Schloss Schleißheim — Not really in Munich, but you can take the S1 S-Bahn to Oberschleißheim to get there. A jewel of Baroque architechture. Built during the reign of Elector Max Emanuel, it was intended as a Royal residence, though the Elector himself was forced into exile and never lived here. Building work begun in 1701 by Zuccalli and continued between 1719-26 by Joseph Effner the Younger. French architectural features are evident in the facade and the most impressive rooms are the Große Saal, the Viktoriensaal and the Große Galerie. Worth noting is a terrific 980-seat beer garden, Schlosswirtschaft Oberschleissheim, literally on the palace grounds.


Shopping & Markets:

Maximilianstrasse / Residenzstrasse / Theatinerstrass — These streets around the Opera (Nationaltheater) in the city center are the place to go if you are looking for high end luxury goods. All of the usual international suspects and some local designers are present. A few art galleries are left despite the high rents.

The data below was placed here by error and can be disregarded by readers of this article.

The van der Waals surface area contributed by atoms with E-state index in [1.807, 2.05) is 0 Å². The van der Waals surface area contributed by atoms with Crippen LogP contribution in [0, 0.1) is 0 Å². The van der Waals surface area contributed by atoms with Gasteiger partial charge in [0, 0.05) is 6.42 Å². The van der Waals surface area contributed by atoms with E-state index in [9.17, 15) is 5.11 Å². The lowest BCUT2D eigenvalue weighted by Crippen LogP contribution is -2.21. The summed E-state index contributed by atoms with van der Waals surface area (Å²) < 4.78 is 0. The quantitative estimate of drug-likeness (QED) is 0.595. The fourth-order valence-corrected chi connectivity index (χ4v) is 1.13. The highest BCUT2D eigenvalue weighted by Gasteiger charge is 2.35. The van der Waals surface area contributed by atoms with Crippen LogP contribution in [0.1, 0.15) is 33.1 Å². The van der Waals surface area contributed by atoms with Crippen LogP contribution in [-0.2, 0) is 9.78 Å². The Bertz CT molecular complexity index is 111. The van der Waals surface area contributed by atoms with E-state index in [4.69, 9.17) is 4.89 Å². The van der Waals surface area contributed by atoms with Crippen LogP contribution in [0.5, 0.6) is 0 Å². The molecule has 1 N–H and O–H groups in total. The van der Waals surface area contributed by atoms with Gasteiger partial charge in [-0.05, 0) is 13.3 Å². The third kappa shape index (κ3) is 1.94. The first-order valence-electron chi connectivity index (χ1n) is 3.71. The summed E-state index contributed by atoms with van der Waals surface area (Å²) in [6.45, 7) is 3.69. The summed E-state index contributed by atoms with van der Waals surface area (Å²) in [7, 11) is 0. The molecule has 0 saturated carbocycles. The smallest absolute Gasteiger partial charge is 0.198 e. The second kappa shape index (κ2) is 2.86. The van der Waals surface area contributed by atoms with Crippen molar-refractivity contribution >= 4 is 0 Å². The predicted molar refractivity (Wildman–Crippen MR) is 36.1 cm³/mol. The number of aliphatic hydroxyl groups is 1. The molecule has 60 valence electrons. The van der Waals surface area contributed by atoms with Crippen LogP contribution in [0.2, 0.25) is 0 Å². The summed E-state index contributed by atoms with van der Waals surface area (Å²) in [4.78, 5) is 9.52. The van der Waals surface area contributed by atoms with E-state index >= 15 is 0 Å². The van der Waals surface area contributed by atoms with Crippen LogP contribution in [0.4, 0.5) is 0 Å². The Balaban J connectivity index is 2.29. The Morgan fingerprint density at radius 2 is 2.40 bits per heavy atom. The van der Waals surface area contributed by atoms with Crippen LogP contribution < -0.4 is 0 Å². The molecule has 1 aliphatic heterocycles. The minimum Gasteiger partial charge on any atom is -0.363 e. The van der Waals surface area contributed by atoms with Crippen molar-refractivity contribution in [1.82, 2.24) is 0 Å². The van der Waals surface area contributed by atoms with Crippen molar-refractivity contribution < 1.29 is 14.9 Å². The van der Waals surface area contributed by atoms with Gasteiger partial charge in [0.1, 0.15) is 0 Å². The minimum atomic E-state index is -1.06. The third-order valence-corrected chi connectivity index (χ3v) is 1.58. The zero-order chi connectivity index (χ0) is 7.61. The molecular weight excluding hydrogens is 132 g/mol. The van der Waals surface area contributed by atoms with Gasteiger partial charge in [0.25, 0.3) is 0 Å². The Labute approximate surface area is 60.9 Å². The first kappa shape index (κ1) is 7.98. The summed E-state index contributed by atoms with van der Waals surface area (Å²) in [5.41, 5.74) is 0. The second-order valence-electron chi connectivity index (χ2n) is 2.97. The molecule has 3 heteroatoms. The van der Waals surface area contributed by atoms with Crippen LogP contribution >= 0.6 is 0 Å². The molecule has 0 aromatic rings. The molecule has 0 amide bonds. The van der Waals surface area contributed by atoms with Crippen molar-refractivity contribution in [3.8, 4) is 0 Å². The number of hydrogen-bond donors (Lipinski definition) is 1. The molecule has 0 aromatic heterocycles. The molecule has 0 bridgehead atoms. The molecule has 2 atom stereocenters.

Kaufingerstrasse / Neuhauserstrasse — This pedestrian zone stretches from Karlsplatz/Stachus to Marienplatz and is the primary shopping zone for mid-priced goods. Numerous department stores, chain and a few remaining independent boutiques line the corridor. The side streets are less crowded and offer some less homogenized shopping. Plenty of restaurants, open air cafes and beer gardens offer the weary tourist a rest. Foot traffic is amongst of the highest of any shopping zone worldwide. Warning: during the summer and on Saturdays, this area will be jam packed with locals and tourists alike and can be unpleasantly crowded.